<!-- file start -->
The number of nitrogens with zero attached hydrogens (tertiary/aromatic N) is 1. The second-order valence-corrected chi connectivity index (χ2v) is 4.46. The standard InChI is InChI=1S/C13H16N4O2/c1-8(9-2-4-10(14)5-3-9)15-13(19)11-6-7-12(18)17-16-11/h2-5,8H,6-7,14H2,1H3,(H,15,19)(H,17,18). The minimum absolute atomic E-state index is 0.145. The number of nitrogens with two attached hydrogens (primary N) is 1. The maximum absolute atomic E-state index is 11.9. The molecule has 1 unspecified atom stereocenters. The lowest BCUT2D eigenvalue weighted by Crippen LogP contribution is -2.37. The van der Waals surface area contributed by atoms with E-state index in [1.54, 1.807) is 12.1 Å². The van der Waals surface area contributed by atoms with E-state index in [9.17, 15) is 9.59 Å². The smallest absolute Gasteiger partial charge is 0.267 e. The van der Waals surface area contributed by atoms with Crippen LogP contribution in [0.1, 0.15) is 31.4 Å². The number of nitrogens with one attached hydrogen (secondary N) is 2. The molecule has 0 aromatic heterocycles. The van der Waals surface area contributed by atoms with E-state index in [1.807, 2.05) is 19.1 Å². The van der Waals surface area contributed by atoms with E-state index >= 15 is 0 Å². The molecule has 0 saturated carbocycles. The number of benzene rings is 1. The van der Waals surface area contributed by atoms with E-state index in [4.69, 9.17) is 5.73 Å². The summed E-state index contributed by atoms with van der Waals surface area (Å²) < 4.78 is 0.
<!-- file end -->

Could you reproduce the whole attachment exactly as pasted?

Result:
The number of nitrogens with zero attached hydrogens (tertiary/aromatic N) is 1. The second-order valence-corrected chi connectivity index (χ2v) is 4.46. The standard InChI is InChI=1S/C13H16N4O2/c1-8(9-2-4-10(14)5-3-9)15-13(19)11-6-7-12(18)17-16-11/h2-5,8H,6-7,14H2,1H3,(H,15,19)(H,17,18). The minimum absolute atomic E-state index is 0.145. The number of nitrogens with two attached hydrogens (primary N) is 1. The maximum absolute atomic E-state index is 11.9. The molecule has 1 unspecified atom stereocenters. The lowest BCUT2D eigenvalue weighted by Crippen LogP contribution is -2.37. The van der Waals surface area contributed by atoms with E-state index in [1.54, 1.807) is 12.1 Å². The van der Waals surface area contributed by atoms with E-state index in [9.17, 15) is 9.59 Å². The smallest absolute Gasteiger partial charge is 0.267 e. The van der Waals surface area contributed by atoms with Crippen LogP contribution in [0.1, 0.15) is 31.4 Å². The number of nitrogens with one attached hydrogen (secondary N) is 2. The molecule has 0 aromatic heterocycles. The van der Waals surface area contributed by atoms with E-state index in [1.807, 2.05) is 19.1 Å². The van der Waals surface area contributed by atoms with E-state index >= 15 is 0 Å². The molecule has 0 saturated carbocycles. The number of benzene rings is 1. The van der Waals surface area contributed by atoms with E-state index in [4.69, 9.17) is 5.73 Å². The summed E-state index contributed by atoms with van der Waals surface area (Å²) < 4.78 is 0.